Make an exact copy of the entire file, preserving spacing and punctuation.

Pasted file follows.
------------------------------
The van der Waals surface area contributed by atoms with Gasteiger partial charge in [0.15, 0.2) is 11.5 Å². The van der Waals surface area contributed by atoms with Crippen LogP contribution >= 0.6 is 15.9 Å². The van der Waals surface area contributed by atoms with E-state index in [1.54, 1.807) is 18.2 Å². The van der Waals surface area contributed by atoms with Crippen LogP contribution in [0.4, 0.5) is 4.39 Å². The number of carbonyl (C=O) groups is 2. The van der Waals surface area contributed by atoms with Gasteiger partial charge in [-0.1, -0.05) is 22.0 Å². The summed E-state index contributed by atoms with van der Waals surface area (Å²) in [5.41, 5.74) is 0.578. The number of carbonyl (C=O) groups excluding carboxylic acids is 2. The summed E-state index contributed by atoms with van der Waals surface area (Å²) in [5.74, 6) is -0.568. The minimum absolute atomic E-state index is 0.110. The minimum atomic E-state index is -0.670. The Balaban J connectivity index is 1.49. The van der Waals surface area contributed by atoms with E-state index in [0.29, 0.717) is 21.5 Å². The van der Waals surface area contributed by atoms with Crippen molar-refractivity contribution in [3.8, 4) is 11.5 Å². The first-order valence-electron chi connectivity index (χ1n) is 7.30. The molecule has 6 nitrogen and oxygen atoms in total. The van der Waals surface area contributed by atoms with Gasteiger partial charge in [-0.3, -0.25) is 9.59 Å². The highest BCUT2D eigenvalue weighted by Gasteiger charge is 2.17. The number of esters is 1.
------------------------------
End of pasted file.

The van der Waals surface area contributed by atoms with Gasteiger partial charge in [0.15, 0.2) is 11.5 Å². The van der Waals surface area contributed by atoms with Crippen LogP contribution >= 0.6 is 15.9 Å². The van der Waals surface area contributed by atoms with E-state index in [1.54, 1.807) is 18.2 Å². The van der Waals surface area contributed by atoms with Crippen LogP contribution in [0.4, 0.5) is 4.39 Å². The number of carbonyl (C=O) groups is 2. The van der Waals surface area contributed by atoms with Gasteiger partial charge in [-0.1, -0.05) is 22.0 Å². The summed E-state index contributed by atoms with van der Waals surface area (Å²) in [5.41, 5.74) is 0.578. The number of carbonyl (C=O) groups excluding carboxylic acids is 2. The summed E-state index contributed by atoms with van der Waals surface area (Å²) in [5.74, 6) is -0.568. The minimum absolute atomic E-state index is 0.110. The minimum atomic E-state index is -0.670. The Balaban J connectivity index is 1.49. The van der Waals surface area contributed by atoms with E-state index in [0.29, 0.717) is 21.5 Å². The van der Waals surface area contributed by atoms with Crippen molar-refractivity contribution in [3.8, 4) is 11.5 Å². The first-order valence-electron chi connectivity index (χ1n) is 7.30. The molecule has 6 nitrogen and oxygen atoms in total. The van der Waals surface area contributed by atoms with Gasteiger partial charge in [-0.3, -0.25) is 9.59 Å². The highest BCUT2D eigenvalue weighted by Gasteiger charge is 2.17. The number of esters is 1.